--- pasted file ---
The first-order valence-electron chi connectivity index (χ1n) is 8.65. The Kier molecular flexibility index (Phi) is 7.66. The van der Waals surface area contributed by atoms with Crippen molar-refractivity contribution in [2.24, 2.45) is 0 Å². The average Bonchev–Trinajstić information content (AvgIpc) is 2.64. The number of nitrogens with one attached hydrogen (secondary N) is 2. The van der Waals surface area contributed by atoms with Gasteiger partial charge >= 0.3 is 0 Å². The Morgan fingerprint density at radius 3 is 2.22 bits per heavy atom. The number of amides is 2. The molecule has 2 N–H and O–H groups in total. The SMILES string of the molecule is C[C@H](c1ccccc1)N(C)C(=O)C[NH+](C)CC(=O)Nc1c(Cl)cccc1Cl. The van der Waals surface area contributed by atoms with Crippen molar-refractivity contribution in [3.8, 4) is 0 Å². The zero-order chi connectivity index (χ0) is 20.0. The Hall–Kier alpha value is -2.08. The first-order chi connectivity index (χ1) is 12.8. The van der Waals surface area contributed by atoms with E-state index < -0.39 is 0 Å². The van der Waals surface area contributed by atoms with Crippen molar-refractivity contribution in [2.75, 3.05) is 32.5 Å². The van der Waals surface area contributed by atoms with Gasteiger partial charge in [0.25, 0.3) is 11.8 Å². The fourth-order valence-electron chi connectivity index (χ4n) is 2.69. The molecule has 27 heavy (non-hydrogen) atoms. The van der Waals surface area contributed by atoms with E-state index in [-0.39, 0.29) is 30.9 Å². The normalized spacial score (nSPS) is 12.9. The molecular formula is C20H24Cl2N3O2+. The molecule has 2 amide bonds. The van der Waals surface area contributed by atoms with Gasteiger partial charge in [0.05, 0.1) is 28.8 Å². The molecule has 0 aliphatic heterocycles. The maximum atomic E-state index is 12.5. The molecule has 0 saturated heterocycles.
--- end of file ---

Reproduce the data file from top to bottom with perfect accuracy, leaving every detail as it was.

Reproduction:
The first-order valence-electron chi connectivity index (χ1n) is 8.65. The Kier molecular flexibility index (Phi) is 7.66. The van der Waals surface area contributed by atoms with Crippen molar-refractivity contribution in [2.24, 2.45) is 0 Å². The average Bonchev–Trinajstić information content (AvgIpc) is 2.64. The number of nitrogens with one attached hydrogen (secondary N) is 2. The van der Waals surface area contributed by atoms with Gasteiger partial charge >= 0.3 is 0 Å². The Morgan fingerprint density at radius 3 is 2.22 bits per heavy atom. The number of amides is 2. The molecule has 2 N–H and O–H groups in total. The SMILES string of the molecule is C[C@H](c1ccccc1)N(C)C(=O)C[NH+](C)CC(=O)Nc1c(Cl)cccc1Cl. The van der Waals surface area contributed by atoms with Crippen molar-refractivity contribution in [3.8, 4) is 0 Å². The zero-order chi connectivity index (χ0) is 20.0. The Hall–Kier alpha value is -2.08. The first-order chi connectivity index (χ1) is 12.8. The van der Waals surface area contributed by atoms with E-state index < -0.39 is 0 Å². The van der Waals surface area contributed by atoms with Crippen molar-refractivity contribution in [2.75, 3.05) is 32.5 Å². The van der Waals surface area contributed by atoms with Gasteiger partial charge in [0.25, 0.3) is 11.8 Å². The fourth-order valence-electron chi connectivity index (χ4n) is 2.69. The molecule has 27 heavy (non-hydrogen) atoms. The van der Waals surface area contributed by atoms with E-state index in [-0.39, 0.29) is 30.9 Å². The normalized spacial score (nSPS) is 12.9. The molecular formula is C20H24Cl2N3O2+. The molecule has 2 amide bonds. The van der Waals surface area contributed by atoms with Gasteiger partial charge in [0.05, 0.1) is 28.8 Å². The molecule has 0 aliphatic heterocycles. The maximum atomic E-state index is 12.5. The molecule has 0 saturated heterocycles.